realistic period reconstruction and lyrical supernaturalism, Ugetsu Monogatari is an intensely poetic tragedy that consistently features on polls of the best films ever made.


13 Conversations About One Thing -

#81 2001 Jill Sprecher

A Man Escaped (aka Un condamné à mort s’est échappé ou Le vent souffle où il veut) - #9

1956 Robert Bresson

A Man For All Seasons - #27 1966 Fred Zinnemann

A Moment of Innocence - #93 1996 Mohsen Makhmalbaf

After Life (aka Wandafuru raifu) - #34 1998 Hirokazu Koreeda Andrei Rublev (aka Andrey Rublyov) -

#10 1966 Andrei Tarkovsky

Au Hasard Balthazar (aka Balthazar) -

#11 1966 Robert Bresson

Babette’s Feast (aka Babettes Gæstebud) - #8

1987 Gabriel Axel

Becket - #46 1964 Peter Glenville

Black Robe - #74 1991 Bruce Beresford

Breaking The Waves - #59 1996 Lars von Trier

Chariots Of Fire - #37 1981 Hugh Hudson

Close-Up - #75 1990 Abbas Kiarostami

Cries And Whispers (aka Viskningar och

rop) - #69 1972 Ingmar Bergman

Crimes And Misdemeanors - #60 1989 Woody Allen

Day of Wrath (aka Vredens dag) - #29 1943 Carl Theodor Dreyer

Dead Man Walking - #21 1995 Tim Robbins

Decalogue (aka Dekalog) - #7 1988 Krzysztof Kieslowski

Dersu Uzala - #83 1975 Akira Kurosawa

Diary of a Country Priest (aka Le Journal D’un Cure De Campagne) - #5

1950 Robert Bresson

Dogville - #72 2003 Lars Von Trier

Faust - #91 1926 F.W. Murnau

Fearless - #66 1993 Peter Weir

Fiddler On The Roof - #86 1971 Norman Jewison

Francesco, giullare di Dio (aka The Flowers of St. Francis [USA]; Saint Francis, God’s Jester [UK]) - #20

1950 Roberto Rossellini

Hell House - #58 2001 George Ratliff

Hotel Rwanda - #65 2004 Terry George

Ikiru (aka To Live) - #13 1952 Akira Kurosawa

It’s a Wonderful Life - #53 1946 Frank Capra

Jean de Florette / Manon of the Spring (aka Jean de Florette / Manon des Sources) - #94

1986 Claude Berri

Jesus of Montreal - #19 1989 Denys Arcand

Jesus Of Nazareth - #18 1977 Franco Zeffirelli

Koyaanisqatsi (aka Koyaanisqatsi - Life

Out of Balance) - #79 1982 Godfrey Reggio


La Promesse - #24 1999 Jean-Pierre Dardenne, Luc Dardenne

Ladri di biciclette (aka The Bicycle Thief [US], The Bicycle Thieves [UK]) - #87

1948 Vittorio De Sica

Le Fils (aka The Son) - #2 2002 Jean-Pierre Dardenne & Luc

Dardenne Le rayon vert (aka Summer [USA], The

Green Ray [UK] ) - #85

1994 Eric Rohmer

Les Miserables - #55 2000 Josee Dayan

Lilies of the Field - #96 1963 Ralph Nelson

Luther - #56 1973 Guy Green

Magnolia - #23 1999 Paul Thomas Anderson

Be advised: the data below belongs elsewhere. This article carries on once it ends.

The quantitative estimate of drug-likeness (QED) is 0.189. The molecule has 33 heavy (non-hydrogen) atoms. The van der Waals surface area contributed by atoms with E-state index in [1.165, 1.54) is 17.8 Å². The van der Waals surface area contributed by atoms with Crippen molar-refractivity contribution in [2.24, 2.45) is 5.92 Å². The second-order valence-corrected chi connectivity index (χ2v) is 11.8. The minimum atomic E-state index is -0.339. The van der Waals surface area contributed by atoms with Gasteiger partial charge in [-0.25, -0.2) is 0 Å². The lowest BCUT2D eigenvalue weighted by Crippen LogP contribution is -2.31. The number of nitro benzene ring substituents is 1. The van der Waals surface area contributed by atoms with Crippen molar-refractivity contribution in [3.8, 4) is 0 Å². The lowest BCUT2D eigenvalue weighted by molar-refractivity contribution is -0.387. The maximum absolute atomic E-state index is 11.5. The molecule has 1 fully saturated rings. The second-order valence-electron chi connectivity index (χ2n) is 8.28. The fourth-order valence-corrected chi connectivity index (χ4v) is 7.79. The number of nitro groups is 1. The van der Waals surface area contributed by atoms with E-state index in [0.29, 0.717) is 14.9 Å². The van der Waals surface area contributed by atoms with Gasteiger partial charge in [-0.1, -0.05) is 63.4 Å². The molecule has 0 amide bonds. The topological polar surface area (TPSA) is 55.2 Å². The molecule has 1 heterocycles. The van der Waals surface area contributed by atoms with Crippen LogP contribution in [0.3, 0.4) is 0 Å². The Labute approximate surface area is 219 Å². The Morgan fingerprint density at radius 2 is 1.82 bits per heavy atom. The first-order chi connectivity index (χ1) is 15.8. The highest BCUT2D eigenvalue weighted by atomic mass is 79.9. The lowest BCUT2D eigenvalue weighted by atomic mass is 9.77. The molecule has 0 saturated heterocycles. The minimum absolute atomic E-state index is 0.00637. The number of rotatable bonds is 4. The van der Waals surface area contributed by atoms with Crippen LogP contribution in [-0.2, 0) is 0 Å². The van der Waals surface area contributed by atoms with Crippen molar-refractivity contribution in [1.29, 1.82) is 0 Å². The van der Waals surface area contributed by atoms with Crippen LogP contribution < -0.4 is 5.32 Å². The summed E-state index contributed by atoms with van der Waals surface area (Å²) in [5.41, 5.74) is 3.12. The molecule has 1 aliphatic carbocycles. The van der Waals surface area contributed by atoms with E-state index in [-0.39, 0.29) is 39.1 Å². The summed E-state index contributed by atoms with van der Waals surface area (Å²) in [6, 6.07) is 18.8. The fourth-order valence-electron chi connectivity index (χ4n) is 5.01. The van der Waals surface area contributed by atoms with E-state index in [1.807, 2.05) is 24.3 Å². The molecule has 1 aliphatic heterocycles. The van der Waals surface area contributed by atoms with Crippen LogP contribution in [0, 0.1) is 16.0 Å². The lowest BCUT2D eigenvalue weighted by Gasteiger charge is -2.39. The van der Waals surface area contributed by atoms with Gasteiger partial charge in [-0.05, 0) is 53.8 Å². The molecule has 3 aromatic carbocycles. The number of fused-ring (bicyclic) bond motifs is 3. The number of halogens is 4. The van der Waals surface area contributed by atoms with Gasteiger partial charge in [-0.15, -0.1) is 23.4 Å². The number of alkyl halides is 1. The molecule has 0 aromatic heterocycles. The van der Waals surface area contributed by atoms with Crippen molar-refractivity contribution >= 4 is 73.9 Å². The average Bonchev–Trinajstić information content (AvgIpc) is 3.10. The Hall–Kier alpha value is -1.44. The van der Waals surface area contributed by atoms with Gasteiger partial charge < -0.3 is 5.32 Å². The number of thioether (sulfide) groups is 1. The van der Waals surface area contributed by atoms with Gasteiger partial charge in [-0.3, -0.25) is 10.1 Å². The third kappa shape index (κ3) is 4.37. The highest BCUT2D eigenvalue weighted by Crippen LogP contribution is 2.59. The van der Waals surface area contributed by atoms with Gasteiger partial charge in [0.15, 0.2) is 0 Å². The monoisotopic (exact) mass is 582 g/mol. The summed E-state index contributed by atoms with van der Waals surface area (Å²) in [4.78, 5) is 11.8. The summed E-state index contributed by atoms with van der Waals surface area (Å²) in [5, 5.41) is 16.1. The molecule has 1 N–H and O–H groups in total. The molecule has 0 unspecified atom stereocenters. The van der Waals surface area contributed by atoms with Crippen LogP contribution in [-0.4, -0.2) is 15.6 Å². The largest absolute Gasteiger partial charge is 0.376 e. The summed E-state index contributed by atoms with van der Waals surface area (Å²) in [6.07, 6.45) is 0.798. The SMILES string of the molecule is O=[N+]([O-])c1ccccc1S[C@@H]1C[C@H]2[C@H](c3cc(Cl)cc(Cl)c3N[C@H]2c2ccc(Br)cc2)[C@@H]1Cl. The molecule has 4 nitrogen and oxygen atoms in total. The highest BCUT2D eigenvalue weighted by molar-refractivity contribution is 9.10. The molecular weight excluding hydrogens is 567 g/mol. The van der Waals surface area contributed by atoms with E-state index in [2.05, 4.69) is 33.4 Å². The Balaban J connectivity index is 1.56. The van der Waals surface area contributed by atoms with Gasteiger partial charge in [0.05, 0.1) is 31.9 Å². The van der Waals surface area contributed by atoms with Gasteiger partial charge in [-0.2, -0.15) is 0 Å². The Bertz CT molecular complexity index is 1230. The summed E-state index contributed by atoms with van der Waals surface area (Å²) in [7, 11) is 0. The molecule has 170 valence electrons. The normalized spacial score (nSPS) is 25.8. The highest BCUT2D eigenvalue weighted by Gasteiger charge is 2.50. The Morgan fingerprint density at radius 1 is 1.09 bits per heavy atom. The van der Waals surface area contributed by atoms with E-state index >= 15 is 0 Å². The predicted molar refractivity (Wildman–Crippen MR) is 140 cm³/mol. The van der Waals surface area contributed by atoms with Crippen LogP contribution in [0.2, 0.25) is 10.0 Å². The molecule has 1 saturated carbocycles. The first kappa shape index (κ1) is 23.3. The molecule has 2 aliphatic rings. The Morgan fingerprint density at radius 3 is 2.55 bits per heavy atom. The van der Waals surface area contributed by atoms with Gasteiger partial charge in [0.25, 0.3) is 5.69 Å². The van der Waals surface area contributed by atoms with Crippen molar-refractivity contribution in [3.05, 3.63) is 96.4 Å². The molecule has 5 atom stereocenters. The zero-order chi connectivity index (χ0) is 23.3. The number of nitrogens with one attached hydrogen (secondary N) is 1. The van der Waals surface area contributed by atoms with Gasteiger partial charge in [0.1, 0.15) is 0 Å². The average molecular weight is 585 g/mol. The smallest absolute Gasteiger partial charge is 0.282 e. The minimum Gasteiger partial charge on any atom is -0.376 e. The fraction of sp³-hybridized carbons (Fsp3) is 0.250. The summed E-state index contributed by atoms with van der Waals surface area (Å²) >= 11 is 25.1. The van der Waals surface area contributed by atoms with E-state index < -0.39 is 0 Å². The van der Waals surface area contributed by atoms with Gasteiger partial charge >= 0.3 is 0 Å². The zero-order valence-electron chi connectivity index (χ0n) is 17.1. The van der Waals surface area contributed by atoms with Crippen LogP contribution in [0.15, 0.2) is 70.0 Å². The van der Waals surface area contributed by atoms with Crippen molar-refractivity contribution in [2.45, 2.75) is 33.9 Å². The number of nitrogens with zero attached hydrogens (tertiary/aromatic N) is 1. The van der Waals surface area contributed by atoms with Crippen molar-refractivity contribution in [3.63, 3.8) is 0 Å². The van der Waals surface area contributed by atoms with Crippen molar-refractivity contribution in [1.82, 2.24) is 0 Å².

Millions - #42 2004 Danny Boyle

Molokai: The Story of Father Damien -

#92 1999 Paul Cox

My Night at Maud’s (aka Ma nuit chez Maud) - #73

1969 Eric Rohmer

Nazarin - #49 1959 Luis Bunuel

Not of This World (aka Fuori dal

mondo) - #40 1999 Giuseppe Piccioni

Ordet (aka The Word) - #1 1954 Carl Theodor Dreyer

Peter and Paul - #80 1981 Robert Day

Places In The Heart - #52 1984 Robert Benton

Ponette - #54 1996 Jacques Doillon

Roma, città aperta (aka Open City [USA]; Rome, Open City [UK]) - #48

1945 Roberto Rossellini

Romero - #51 1989 John Duigan

Rosetta - #33 1999 Jean-Pierre Dardenne, Luc

Dardenne Sanshô dayû (aka The Bailiff [USA],

Sansho the Bailiff [UK]) - #95 1954 Kenji Mizoguchi

Schindler’s List - #41 1993 Steven Spielberg

Secrets and Lies - #50 1996 Mike Leigh

Shadowlands - #38 1993 Richard Attenborough

Solaris (aka Solyaris) - #67 1972 Andrei Tarkovsky

Stalker - #22 1979 Andrei Tarkovsky

Stevie - #71 2002 Steve James

Stromboli - #70 1949 Roberto Rossellini

Sunrise - #25 1927 F.W. Murnau

Tales of Ugetsu (aka Ugetsu

Monogatari) - #100 1951 Kenji Mizoguchi

Taste of Cherry (Ta’m e guilass) - #44 1997 Abbas Kiarostami

Tender Mercies - #26 1983 Bruce Beresford

The Addiction - #98 1995 Abel Ferrara


The Apu Trilogy: Pather Panchali (Song of the Little Road), Aparajito (The Unvanquished), and Apur Sansar (The World of Apu) - #76

1955, Satyajit Ray

The Big Kahuna - #39 1999 John Swanbeck

The Elephant Man - #90 1980 David Lynch

The Gospel According To St. Matthew (aka Il Vangelo Secondo Matteo) - #4

1964 Pier Paolo Pasolini

The Gospel of John - #64 2003 Philip Saville

The Hiding Place - #31 1975 James F Collier

The Last Temptation Of Christ - #63 1988 Martin Scorsese The Miracle Maker (aka The Miracle

Maker: The Story of Jesus) - #3 2000 Derek Hayes & Stanislav Sokolov

The Mirror (aka Zerkalo) - #62 1974 Andrei Tarkovsky

The Mission - #15 1986 Roland Joffe

The Night of the Hunter - #68 1955 Charles Laughton

The Passion of Joan of Arc (aka La

Passion De Jeanne D’arc) - #6 1927 Carl Theodor Dreyer

The Passion Of The Christ - #45 2004 Mel Gibson

The Sacrifice (aka Offret) - #35 1986 Andrei Tarkovsky

The Seventh Seal (aka Det Sjunde

Inseglet) - #12 1957 Ingmar Bergman

The Song of Bernadette - #99 1943 Henry King

The Straight Story - #43 1999 David Lynch

The Sweet Hereafter - #82 1997 Atom Egoyan

The Trial of Joan of Arc (aka Proces de

Jeanne d’Arc) - #84 1962 Robert Bresson

The Wind Will Carry Us (aka Bad ma ra

khahad bord) - #97 1999 Abbas Kiarostami

The Year of Living Dangerously - #88 1982 Peter Weir Three Colors Trilogy (aka Trois

couleurs) - #17 1993- Krzysztof Kieslowski

To End All Wars - #36 2001 David L Cunningham

To Kill a Mockingbird - #61 1962 Robert Mulligan

Tokyo Story (aka Tokyo Monogatari) - #57

1953 Yasujiro Ozu

Waking Life (Animated) - #78 2001 Richard Linklater

Werckmeister Harmonies (aka Werckmeister harmoniak) - #77


Wild Strawberries (aka Smultronstallet)

- #32 1957 Ingmar Bergman

Wings of Desire (aka Der Himmel uber

Berlin) - #28 1987 Wim Wenders

Winter Light (aka Nattvardsgasterna) -

#14 1963 Ingmar Bergman

Wit - #47 2001 Mike Nichols

Yi yi (aka Yi yi: A One and a Two) - #30 2000 Edward Yang

Original list published in 2008/2009 on

Descriptions from;part=films . Used with permission.



Related subjects :